These are two separate houses

by Thursday , January 21 2016 17:59

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Ullas and Brijith Lal have much in common. They are both police officers and thick friends. They began hunting for an ideal plot for building a house almost at the same time. They chanced upon a 8 cent plot at Karakulam in Thiruvananthapuram that they both liked very much to let it go. And then they decided to buy the plot together and build two houses that would have some amenities that were shared.

Being hard-core nature lovers, both Ullas and Brijith were particular about constructing houses that had the least impact on the environment. They used as much eco-friendly materials as possible. They met the Joint Director of Costford, Architect P.B. Sajan. The green signal for the buddies came from him. He assured them that a house could be built on 2 cents even

The 8 cent plot was divided into two separate 4 cent plots for building the houses. The space in between became the front yard of both the houses. A well that used to be in this part has been retained and both the houses share this for their water requirements. The car porch of one of the house comes over this part. There is only one bio-gas plant and rain-harvesting system for both houses.

When seen from the front, you can't make out that these are two separate houses. The houses are 4-storeys high. The ground level of both houses are used as car parking areas. There is a sit-out, living area, kitchen and one bedroom in the second floor. In the third level there is a living space and 2 bedrooms. In one of the houses the fourth floor has been converted into an editing studio for the son whereas in the other one, this is used as a family living area.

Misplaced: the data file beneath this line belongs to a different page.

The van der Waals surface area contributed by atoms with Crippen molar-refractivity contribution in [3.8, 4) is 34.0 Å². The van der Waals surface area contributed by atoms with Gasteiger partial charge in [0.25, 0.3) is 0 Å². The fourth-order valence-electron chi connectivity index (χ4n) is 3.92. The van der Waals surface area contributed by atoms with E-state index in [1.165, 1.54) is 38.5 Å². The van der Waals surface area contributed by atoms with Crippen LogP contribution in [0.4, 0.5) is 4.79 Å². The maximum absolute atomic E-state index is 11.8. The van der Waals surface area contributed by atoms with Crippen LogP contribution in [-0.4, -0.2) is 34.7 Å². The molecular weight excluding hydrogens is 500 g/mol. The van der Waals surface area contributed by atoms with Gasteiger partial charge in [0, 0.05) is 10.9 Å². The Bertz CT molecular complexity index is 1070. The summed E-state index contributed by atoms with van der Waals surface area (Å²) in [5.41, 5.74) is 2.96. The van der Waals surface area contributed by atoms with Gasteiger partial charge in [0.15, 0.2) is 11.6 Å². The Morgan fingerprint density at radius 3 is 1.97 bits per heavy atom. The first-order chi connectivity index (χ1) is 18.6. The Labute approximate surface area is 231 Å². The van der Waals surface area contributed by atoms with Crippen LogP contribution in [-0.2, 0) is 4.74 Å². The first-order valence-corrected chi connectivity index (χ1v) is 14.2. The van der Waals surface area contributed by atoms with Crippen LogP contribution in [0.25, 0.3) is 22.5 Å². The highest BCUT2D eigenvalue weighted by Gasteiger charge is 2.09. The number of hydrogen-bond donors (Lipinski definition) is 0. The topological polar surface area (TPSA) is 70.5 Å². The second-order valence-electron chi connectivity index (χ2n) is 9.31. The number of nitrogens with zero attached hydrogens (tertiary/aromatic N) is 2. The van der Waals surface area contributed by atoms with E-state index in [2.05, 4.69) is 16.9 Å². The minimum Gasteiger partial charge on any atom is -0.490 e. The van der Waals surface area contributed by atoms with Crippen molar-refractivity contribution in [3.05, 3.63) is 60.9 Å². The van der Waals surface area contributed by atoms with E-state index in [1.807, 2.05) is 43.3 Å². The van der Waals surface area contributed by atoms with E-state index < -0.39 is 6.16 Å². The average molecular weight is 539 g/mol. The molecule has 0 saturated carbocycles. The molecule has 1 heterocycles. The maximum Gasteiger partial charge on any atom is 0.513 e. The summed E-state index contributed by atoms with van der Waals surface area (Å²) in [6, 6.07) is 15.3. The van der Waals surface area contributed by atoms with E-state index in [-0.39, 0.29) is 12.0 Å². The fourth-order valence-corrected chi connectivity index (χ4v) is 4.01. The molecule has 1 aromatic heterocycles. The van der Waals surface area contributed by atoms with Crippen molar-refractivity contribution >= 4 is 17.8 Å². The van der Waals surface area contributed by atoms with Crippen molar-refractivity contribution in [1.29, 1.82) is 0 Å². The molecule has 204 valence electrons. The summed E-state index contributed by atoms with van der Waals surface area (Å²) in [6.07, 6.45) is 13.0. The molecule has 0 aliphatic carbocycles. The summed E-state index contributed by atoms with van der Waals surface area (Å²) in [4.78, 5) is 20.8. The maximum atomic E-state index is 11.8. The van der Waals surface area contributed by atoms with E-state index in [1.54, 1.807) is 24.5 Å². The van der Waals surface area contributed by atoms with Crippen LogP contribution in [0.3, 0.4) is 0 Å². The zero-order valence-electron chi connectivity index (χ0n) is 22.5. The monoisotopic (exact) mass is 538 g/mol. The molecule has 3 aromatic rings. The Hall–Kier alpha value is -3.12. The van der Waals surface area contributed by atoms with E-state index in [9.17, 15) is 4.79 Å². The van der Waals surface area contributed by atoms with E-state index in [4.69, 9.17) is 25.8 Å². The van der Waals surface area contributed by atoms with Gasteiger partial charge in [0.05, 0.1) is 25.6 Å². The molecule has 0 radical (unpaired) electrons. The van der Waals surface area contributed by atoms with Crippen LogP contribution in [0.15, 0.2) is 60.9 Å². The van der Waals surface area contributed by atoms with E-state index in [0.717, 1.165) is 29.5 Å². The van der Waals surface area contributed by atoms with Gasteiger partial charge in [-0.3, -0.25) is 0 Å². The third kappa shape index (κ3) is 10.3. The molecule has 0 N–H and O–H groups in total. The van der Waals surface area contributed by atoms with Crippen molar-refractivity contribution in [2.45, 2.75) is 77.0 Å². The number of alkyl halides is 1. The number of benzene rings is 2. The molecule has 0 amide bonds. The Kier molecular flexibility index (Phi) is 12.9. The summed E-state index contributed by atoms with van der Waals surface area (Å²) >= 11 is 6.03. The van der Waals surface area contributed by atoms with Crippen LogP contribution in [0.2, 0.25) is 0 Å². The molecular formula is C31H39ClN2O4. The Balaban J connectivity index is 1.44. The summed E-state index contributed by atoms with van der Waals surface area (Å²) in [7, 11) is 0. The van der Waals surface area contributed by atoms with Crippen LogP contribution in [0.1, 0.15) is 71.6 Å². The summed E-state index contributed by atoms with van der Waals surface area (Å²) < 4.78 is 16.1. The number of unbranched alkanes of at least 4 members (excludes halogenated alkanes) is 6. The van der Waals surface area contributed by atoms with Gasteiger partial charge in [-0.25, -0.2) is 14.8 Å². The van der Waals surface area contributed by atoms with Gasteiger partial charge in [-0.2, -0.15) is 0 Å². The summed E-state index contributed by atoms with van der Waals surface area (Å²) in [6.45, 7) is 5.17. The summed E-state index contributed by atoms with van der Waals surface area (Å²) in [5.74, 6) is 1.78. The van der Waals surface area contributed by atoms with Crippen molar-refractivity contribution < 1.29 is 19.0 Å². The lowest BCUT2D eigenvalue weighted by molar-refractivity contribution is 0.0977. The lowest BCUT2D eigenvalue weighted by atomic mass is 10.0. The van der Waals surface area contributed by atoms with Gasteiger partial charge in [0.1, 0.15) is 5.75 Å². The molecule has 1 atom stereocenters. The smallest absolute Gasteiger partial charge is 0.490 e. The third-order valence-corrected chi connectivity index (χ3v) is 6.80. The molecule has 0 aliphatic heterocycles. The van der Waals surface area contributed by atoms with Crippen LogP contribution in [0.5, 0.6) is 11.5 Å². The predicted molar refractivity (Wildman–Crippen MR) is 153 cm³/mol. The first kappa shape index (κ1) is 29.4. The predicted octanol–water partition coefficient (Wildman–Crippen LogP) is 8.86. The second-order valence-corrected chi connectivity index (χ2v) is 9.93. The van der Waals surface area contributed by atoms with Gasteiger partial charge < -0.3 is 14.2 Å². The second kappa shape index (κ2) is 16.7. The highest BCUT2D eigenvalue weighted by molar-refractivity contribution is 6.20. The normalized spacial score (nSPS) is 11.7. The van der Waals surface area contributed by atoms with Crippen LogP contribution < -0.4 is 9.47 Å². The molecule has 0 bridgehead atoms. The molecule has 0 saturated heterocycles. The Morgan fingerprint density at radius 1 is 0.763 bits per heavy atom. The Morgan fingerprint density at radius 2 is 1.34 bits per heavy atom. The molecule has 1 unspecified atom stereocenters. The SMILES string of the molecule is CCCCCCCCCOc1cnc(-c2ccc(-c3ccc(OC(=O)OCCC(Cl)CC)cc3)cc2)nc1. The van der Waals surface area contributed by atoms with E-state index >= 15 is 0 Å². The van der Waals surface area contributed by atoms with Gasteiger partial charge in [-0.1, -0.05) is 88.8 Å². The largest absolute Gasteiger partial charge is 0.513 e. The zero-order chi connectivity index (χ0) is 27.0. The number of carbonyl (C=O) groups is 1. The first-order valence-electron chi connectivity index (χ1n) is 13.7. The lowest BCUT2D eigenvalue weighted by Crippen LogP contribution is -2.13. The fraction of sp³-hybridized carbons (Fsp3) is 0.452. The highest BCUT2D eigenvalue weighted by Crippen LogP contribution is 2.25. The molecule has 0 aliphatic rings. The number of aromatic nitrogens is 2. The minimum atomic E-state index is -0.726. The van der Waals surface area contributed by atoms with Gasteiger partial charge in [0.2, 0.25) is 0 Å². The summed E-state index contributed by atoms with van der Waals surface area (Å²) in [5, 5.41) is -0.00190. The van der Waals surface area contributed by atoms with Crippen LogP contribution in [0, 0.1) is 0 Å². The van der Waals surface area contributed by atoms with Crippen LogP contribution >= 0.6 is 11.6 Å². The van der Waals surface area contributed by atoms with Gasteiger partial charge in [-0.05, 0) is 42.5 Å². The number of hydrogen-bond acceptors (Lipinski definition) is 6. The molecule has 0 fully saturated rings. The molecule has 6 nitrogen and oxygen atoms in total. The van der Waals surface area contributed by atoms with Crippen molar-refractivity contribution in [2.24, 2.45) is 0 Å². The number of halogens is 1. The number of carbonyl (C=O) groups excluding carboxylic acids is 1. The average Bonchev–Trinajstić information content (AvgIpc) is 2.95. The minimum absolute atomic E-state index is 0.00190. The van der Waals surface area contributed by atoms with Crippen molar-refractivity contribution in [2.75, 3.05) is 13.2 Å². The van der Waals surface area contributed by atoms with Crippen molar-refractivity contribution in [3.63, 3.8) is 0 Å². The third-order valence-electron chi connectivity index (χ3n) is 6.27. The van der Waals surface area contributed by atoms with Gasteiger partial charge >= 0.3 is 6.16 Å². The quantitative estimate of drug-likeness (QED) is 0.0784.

Though the house is set on just 4 cents, there are no compromises as far as room size or space is concerned. The house on the right side of the plot is 2600 sq. ft. and that on the left side is 2100 sq. ft.

Nothing was wasted

Wood of the coconut tree has been used for the railings of the stairs. Old recycled bottles was used as light ventilation. The plot was located with a side orientation beside a road and so the mud from the edge was removed and the remaining left as such to build the houses. The walls of the two houses were made by forming bricks from this mud. The mud was mixed with limestone and water and made into a thick paste and left overnight, before setting it in moulds to make Adobe Mud Bricks. Each brick measures 1 feet long, with 9 feet width and 6 feet thickness. They required close to 15,000 blocks for completing the construction of both houses.

Only the point load sections of the wall used concrete blocks. Specially made blocks called stone constituted blocks that use low levels of concrete has been used for this purpose. In order to make this; at first one layer of concrete is poured into the moulds. Over this randomly collected stones, sand and other mud debris is added followed by another layer of concrete. These type of blocks are sturdy and strong.

Cement plastering has not been done on majority portion of both houses. Paint has been avoided too. Instead of this, a coating of mud plaster made of lime, mud, clay and fine straw was used.